After a relaxing day spent in the kitchen yesterday, Roasting Brussels sprouts and mixing Aioli, today we decided to abandon the laziness of being at home and spend the afternoon wandering a new shopping scene on Main St. and the elegant little tearooms which sit beside them, stopping to sit among antique arrangements of tables and chairs in a pattern around large bay windows.
We sat around a large wooden table as our pots of tea remained tucked in the warmth of woolen tea cozies, and the lady from behind the counter brought over a petit vanilla macaroon speckled with lavender seeds. It was eaten too quickly for any photographs to be taken, the flavours melting in my mouth with each nibble, a sweetness so delicious with the pairing of an aromatic vanilla spiced black tea.
I remember the days when Bowen had a little tea shop, and during afternoons mum and I would venture down to a snug little table decorated with a crocheted white table cloth and freshly picked flowers. It was situated right in the middle of all the activity that went on in the town, a picturesque white cottage, complete with shutters around the windows and a flower box with yellow petunias. It was during this time that we would enjoy the warmth in sharing a pot of tea and a plate of delicate shortbread biscuits between us; this remained our special treat, and even now we fall into bliss when hands tightly hold a freshly brewed cup, and light chatter follows in ease.
The tearoom which we sat became the sort of place where patrons would enter to assess their mood with questions posed by the lady behind the counter,
"Do you feel like a spicy drink? Would you like something with a perfume essence?"
And in turn they would reply thoughtfully, thinking of the past events of the day and their current mood;
"I think I'd like something with cinnamon."
The woman would know just what to prescribe, and would reach behind her to a wall filled with shelves, each one lined with large glass jars filled with all different types of tea.
"What do you feel like?"
The tea suits your mood.
So when these were pulled from the oven in anticipation and in a certain eagerness only a little gluten-free chef about to discover the best dinner roll recipe would have, I was thrilled when a little tap on the top of the rolls sounded hollow, and later when I pulled them from the muffin tray they seamlessly left it behind.
The seamlessness of such an enjoyable day and this adventure of baking gluten-free bread has left me in a hopeful and enthusiastic mood.
I couldn't help but dance around the kitchen for a bit.
And then a bit longer.
"They worked! They worked! I did it!" I cried out, so immensely joyful.
So here it is, my own wonder-bread.
Pumpkin Maple Dinner Rolls
Print recipe here.
I was so excited to find this recipe, I knew the rolls would turn out moist and delicious even by looking at the ingredient list; with the addition of the pumpkin purée, a tried and tested ingredient in my Pumpkin Pie Loaf, the rolls hold all the ingredients together nicely and has a delicious wintry flavor.
These little gluten-free rolls are perfect for dinners or lunches with a side of soup, or can be sliced in half as a sandwich and tucked into a lunch bag.
Makes about 15 dinner rolls.
1 1/4 cups warm water, divided, plus extra
1 tsp coconut (palm) sugar
1 1/2 tbsp active dry yeast, this is equivalent to 2 instant yeast packets
1/2 cup raw pumpkin seeds, plus 1-2 tbsp as a garnish (optional)
1/2 cup corn flour, plus more for dusting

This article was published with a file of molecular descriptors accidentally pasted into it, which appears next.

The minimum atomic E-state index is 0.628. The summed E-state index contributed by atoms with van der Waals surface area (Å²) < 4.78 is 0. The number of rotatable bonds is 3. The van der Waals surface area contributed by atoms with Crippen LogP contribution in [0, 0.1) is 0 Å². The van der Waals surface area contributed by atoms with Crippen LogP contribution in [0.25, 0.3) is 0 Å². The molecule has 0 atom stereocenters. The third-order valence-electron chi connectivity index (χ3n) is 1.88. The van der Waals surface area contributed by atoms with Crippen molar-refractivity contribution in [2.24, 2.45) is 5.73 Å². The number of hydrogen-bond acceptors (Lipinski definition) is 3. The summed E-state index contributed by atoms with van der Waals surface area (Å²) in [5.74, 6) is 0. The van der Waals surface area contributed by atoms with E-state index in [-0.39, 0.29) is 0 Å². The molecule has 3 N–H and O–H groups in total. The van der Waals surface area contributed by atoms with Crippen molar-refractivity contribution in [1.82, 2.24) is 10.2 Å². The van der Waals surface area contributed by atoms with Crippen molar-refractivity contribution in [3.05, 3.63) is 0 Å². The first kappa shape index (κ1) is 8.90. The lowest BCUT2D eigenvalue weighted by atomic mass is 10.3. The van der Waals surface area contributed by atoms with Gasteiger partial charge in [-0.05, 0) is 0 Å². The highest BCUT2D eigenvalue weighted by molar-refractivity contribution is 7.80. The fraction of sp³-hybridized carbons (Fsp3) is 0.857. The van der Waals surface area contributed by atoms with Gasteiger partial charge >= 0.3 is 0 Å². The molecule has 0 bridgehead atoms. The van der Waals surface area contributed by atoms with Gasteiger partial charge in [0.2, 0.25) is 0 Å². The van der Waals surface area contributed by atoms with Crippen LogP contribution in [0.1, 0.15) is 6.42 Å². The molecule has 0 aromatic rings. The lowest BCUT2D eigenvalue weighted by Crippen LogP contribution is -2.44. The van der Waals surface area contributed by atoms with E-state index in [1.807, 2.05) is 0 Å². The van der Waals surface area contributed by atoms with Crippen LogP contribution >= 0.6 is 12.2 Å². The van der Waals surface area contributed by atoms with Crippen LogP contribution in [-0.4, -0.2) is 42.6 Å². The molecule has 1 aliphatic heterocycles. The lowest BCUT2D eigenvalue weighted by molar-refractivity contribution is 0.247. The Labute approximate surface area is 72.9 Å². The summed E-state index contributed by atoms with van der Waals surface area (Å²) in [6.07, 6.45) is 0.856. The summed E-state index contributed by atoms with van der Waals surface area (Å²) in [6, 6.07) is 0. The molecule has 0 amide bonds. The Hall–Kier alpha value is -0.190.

1/2 cup gluten-free rolled oats
1/2 cup tapioca flour
1/2 cup brown rice flour
1/2 cup sorghum flour
2 tsp guar gum
1/4 cup pumpkin purée
3 tbsp extra-virgin olive oil
1 tbsp maple syrup
1 tsp apple cider vinegar
2 tbsp grape seed oil for dusting pan
In a small bowl stir together 1 cup of warm water, coconut sugar, and yeast. Set aside for 5 minutes and allow the yeast to bloom. (If the mixture does not become frothy, resembling the foam on top of a beer, the yeast could be inactive or expired and you will need to repeat this step with new yeast)
In a food processor, pulse pumpkin seeds until finely ground. Add corn flour, gluten-free oats, tapioca flour, brown rice flour, sorghum flour, and guar gum. Pulse until the oats are finely ground.
In a separate bowl, stir together yeast mixture, pumpkin purée, remaining 1/4 cup of water, eggs, olive oil, maple syrup, and apple cider vinegar until completely combined.
Pour until flour mixture in food processor and mix on low speed. Increase the speed to medium and blend for 1 minute. The dough should resemble the consistency of a thick muffin batter; if not, add another 1/4 cup warm water and mix on medium speed for an additional 1-2 minutes.
Coat the inside of 2 muffin tins with a light greasing of grape seed oil and flouring of corn flour. Tilt the pan upside down over the sink to pour out any extra flour.
With a large spoon, portion the dough out into the muffin tins. Cover with towel or plastic wrap and set aside in a warm spot to allow the yeast to rise. Let the buns sit until they double in size, approximately 30 minutes.
Meanwhile, preheat the oven to 350°F.
Brush each bun with a light coating of water and sprinkle with a few whole pumpkin seeds if you choose.
Bake in the centre of preheated oven u Til the buns begin to turn a golden brown and sound hollow when tapped, this should take approximately 30 to 40 minutes.
Allow the buns to cool in the pan for 10 minutes before transferring to a wire rack to cool completely.
I used maple syrup in this recipe, because I like the rich flavoring it adds to breads, and that blends perfectly with pumpkin. Honey can be substituted instead, although it will have a less detectable taste.
Quinoa flakes can also be substituted for the gluten-free oats, especially if you cannot tolerate oats.
Labels: bread, buns, dinner, gluten-free, lunch, Oats, pumpkin, quinoa, rolls, sandwich